To ensure Willowbrook is a floral fantasy this spring, We are planting a huge variety of bulbs. Their placement has been meticulously planned on the garden maps. Firstly, we have the planting of the lakeside area with a variety of lillies, narcissi and irises...

Iris 'blue magic'...


Yellow Flag Iris...


Iris Versicolour...


and Iris Germanica...


Then we shall complete the Bluebell Walk with...

Bluebells (hyacinthoides ssp)


and Muscari ssp inc. 'Early Giant' and 'Americanum'...




Dotted around the Lake and Oak Grove will be various Freesias, including Cassis (pink), Yvonne (yellow), Ancona (purple), Oberon (red with yellow centre), and Argenta (white)...


We have a great many Narcissi species to plant as well. Under all the Tilia europea in The Lime Walk we shall plant Narcissus 'orangery' (split carona - below)...


Under the London Plane Trees up the drive we shall plant Narcissus 'rosy wonder' (both species below)...



and under all the Willows along the brook we shall plant...

Above: The early flowering Narcissus 'malvern city'

Below: The mid season flowering Narcissus 'carlton'


Below: The multiflowered Narcissus Erlicheer


By planting these species we should ensure a good long period of blooms.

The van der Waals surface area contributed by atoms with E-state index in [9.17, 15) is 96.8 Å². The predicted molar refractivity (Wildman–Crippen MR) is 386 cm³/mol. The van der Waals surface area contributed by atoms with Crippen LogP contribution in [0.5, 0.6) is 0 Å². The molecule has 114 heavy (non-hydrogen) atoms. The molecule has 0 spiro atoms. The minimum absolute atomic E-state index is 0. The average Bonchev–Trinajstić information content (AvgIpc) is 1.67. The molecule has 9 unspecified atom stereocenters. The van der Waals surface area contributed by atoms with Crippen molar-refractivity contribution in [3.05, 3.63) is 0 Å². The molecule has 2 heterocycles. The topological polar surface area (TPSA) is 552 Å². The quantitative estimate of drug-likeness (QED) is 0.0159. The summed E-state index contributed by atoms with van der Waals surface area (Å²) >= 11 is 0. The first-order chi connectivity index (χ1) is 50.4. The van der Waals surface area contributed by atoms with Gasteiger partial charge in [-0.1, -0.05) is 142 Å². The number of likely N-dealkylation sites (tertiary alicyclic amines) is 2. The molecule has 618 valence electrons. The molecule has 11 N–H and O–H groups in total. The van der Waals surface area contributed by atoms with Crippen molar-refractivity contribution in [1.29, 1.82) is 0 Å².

We shall also under plant the woods with pockets of Croci...

Above: Crocus chrysanthus 'cream beauty'

Below: Crocus seiberi 'firefly'


Moving on to the flower border around the Potager garden, we shall plant...

Above: Hyacinthus orientalis 'Delft blue'

Below: Hyacinthus orientalis 'sky jacket'


and

Above: Hyacinthus orientalis 'Paul Herman'

Below: Hyacinthus orientalis 'pink surprise'


Around the potager and in the 8 standard bay pots we shall have a variety of 'flaming' and non flaming parrot tulips...




Below: The 'Air' Parrot Tulip - Pink with green edges


Below: 'Rococo' is a very dramatic red parrot with green frills.


The 'Super Parrot' - white and green. Very popular for bridal arrangements


Then there are the standard tulips. 'Spring Green' is another popular bridal option, with its similar colourings to the super parrot...


Below: The Standard Tulip 'London', is a great specimen of red tulip.


Below: 'Princess Irene' is an exceptional golden yellow specimen, a perfect seasonal compliment for One's Orange borders....


Some of the bulbs waiting to be planted...


I suspect it will take us a lot longer than one weekend to plant all the bulbs, but at least with a rotary hoe we won't have to prepare the soil manually like we did last weekend for all the buxus hedging. Whatever you are doing this weekend, I hope you have a colourful one.

Tuesday, May 17, 2011

Bees, Boles and Bears...

Our Bees are back again, which has inspired me to write a small, random post for my friend D.R.L. - a bear of very little brains.

Some illumination from manuscripts about bees and beekeeping...




Catching a swarm...



Then releasing them into a hive...


Letting them do their thing....











And then harvesting their honey...



Whilst trying not to get stung...


Above and Below courtesy of The Graphics Fairy


Someone else who likes honey...




A bear of little brains, but a great friend....